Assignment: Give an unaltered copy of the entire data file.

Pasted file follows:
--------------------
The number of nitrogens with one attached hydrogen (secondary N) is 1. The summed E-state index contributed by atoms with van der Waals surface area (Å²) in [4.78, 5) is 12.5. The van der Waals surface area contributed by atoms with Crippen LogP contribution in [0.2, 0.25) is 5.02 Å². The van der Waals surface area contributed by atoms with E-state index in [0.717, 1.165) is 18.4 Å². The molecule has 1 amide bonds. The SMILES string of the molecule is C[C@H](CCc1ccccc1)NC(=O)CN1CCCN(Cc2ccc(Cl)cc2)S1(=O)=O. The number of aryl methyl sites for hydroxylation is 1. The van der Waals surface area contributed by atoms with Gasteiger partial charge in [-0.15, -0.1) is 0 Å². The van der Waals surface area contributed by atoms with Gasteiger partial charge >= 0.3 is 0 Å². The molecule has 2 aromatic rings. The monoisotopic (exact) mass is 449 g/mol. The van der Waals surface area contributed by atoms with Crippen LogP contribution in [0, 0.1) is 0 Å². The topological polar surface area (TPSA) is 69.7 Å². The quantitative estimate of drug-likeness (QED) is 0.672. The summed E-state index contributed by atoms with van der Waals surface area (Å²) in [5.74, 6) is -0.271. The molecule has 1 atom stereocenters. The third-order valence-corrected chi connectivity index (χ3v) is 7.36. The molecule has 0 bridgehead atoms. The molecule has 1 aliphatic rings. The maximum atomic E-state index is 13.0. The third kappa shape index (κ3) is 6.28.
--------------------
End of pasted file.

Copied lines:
The number of nitrogens with one attached hydrogen (secondary N) is 1. The summed E-state index contributed by atoms with van der Waals surface area (Å²) in [4.78, 5) is 12.5. The van der Waals surface area contributed by atoms with Crippen LogP contribution in [0.2, 0.25) is 5.02 Å². The van der Waals surface area contributed by atoms with E-state index in [0.717, 1.165) is 18.4 Å². The molecule has 1 amide bonds. The SMILES string of the molecule is C[C@H](CCc1ccccc1)NC(=O)CN1CCCN(Cc2ccc(Cl)cc2)S1(=O)=O. The number of aryl methyl sites for hydroxylation is 1. The van der Waals surface area contributed by atoms with Gasteiger partial charge in [-0.15, -0.1) is 0 Å². The van der Waals surface area contributed by atoms with Gasteiger partial charge >= 0.3 is 0 Å². The molecule has 2 aromatic rings. The monoisotopic (exact) mass is 449 g/mol. The van der Waals surface area contributed by atoms with Crippen LogP contribution in [0, 0.1) is 0 Å². The topological polar surface area (TPSA) is 69.7 Å². The quantitative estimate of drug-likeness (QED) is 0.672. The summed E-state index contributed by atoms with van der Waals surface area (Å²) in [5.74, 6) is -0.271. The molecule has 1 atom stereocenters. The third-order valence-corrected chi connectivity index (χ3v) is 7.36. The molecule has 0 bridgehead atoms. The molecule has 1 aliphatic rings. The maximum atomic E-state index is 13.0. The third kappa shape index (κ3) is 6.28.